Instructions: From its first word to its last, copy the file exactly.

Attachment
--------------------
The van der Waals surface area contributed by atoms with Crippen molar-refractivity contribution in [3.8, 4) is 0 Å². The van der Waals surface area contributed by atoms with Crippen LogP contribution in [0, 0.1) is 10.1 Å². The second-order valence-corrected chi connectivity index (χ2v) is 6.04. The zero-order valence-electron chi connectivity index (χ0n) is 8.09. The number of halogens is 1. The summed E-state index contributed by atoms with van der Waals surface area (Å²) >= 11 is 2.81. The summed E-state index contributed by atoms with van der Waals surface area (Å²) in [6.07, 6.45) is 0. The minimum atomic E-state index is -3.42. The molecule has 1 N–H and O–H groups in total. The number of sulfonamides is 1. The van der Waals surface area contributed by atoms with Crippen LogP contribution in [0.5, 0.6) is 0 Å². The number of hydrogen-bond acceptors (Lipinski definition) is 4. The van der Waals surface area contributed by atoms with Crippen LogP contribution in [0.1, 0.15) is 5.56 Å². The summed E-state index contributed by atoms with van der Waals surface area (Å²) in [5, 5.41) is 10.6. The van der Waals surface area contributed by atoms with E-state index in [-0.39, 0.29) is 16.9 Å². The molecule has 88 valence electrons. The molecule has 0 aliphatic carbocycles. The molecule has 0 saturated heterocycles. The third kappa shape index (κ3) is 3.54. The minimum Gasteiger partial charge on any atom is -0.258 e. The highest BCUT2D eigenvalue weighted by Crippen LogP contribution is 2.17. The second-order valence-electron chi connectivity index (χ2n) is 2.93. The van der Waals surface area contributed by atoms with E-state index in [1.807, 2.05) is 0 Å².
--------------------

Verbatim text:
The van der Waals surface area contributed by atoms with Crippen molar-refractivity contribution in [3.8, 4) is 0 Å². The van der Waals surface area contributed by atoms with Crippen LogP contribution in [0, 0.1) is 10.1 Å². The second-order valence-corrected chi connectivity index (χ2v) is 6.04. The zero-order valence-electron chi connectivity index (χ0n) is 8.09. The number of halogens is 1. The summed E-state index contributed by atoms with van der Waals surface area (Å²) >= 11 is 2.81. The summed E-state index contributed by atoms with van der Waals surface area (Å²) in [6.07, 6.45) is 0. The minimum atomic E-state index is -3.42. The molecule has 1 N–H and O–H groups in total. The number of sulfonamides is 1. The van der Waals surface area contributed by atoms with Crippen LogP contribution in [0.5, 0.6) is 0 Å². The number of hydrogen-bond acceptors (Lipinski definition) is 4. The van der Waals surface area contributed by atoms with Crippen LogP contribution in [0.1, 0.15) is 5.56 Å². The summed E-state index contributed by atoms with van der Waals surface area (Å²) in [5, 5.41) is 10.6. The van der Waals surface area contributed by atoms with E-state index in [-0.39, 0.29) is 16.9 Å². The molecule has 88 valence electrons. The molecule has 0 aliphatic carbocycles. The molecule has 0 saturated heterocycles. The third kappa shape index (κ3) is 3.54. The minimum Gasteiger partial charge on any atom is -0.258 e. The highest BCUT2D eigenvalue weighted by Crippen LogP contribution is 2.17. The second-order valence-electron chi connectivity index (χ2n) is 2.93. The van der Waals surface area contributed by atoms with E-state index in [1.807, 2.05) is 0 Å².